And you can be sure that Saruman does not get the joke! Nor, of course, did Herod when the Magi asked him where the King of the Jews had been born. Perhaps we get closest to the truth of Christmas if we learn to see it as a cosmic joke. So much religion seems hung up with efforts to portray itself as mighty, as deserving of a place at the tables of the powerful. If the wonderful joke of the nativity were to manifest itself at such tables then the religious might well be discomfited as much as kings and princes. Before the modern era it was the custom for kings to have a joker nearby them to remind them of who they truly were. Where are the jokers of our own age? How many board rooms of our great corporations make sure they have a joker among them? Or might they fear that the joker might bring them crashing down to ruins?

If Saruman were to get the joke then he would be free from the prison that he has created for himself. And so too would we if, as Mary sang, we allow that which desires to be rich and dominating of the weak within our souls to be “sent empty away”. Our laughter would truly be that of the merry and so would our Christmas too.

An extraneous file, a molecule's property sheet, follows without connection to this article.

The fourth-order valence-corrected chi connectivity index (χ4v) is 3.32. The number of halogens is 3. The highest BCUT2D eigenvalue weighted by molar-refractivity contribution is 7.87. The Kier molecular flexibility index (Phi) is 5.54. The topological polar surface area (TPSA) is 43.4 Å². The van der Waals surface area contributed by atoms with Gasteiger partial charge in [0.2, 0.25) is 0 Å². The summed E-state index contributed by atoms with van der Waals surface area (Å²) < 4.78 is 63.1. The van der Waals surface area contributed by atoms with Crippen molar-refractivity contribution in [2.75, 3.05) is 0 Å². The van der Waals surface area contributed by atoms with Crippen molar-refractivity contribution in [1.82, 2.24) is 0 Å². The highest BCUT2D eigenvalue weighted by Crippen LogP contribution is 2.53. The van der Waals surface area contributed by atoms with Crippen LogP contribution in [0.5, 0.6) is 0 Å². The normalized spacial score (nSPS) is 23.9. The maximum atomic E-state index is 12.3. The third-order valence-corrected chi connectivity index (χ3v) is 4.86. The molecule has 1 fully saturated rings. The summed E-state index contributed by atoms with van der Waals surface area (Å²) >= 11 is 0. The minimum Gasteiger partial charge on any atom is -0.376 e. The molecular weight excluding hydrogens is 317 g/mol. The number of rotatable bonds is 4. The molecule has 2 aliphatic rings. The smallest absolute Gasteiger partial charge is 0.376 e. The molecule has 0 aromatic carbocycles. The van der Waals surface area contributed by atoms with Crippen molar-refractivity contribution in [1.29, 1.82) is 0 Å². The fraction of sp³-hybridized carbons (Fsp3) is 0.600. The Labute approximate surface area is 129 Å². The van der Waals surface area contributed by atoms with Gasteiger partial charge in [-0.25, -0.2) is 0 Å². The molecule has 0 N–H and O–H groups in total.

Learning to See as an Ent Sees

In meeting Treebeard Merry and Pippin are introduced to a wholly different way of seeing the world and living in it. Ents may not be trees but they think like trees and if trees could speak (and for all I know they do) they might speak as Ents do.

We do not say anything in Old Entish, says Treebeard, “unless it is worth taking a long time to say, and to listen to.” In other words we are being invited to look at reality through the eyes of a creature who never rushes and who takes a very long term view of everything and to imagine what life might be like if we were to see it as he does. For there is no doubt that Treebeard would see us as very “hasty” folk indeed. He would be horrified to see us only plant trees that will mature at great speed and then be cut down to feed our need for timber. And if he were horrified by that he would be even more horrified by our daily destruction of the forests of the world and the endless steady transformation of our planet into a vast desert. He might look at our behaviour and conclude that in actual fact the orcs had won the War of the Ring and that a new Dark Lord had indeed arisen wielding something that was very much like the One Ring, if not worse. We may remember that there were times when Sauron took on the appearance of a benevolent lord. Perhaps he would know how to use words like freedom as a cloak for his true purposes but now with the possibility of real and everlasting power he needs cloaks no longer. At the time of The Lord of the Rings he is revealed as he truly is.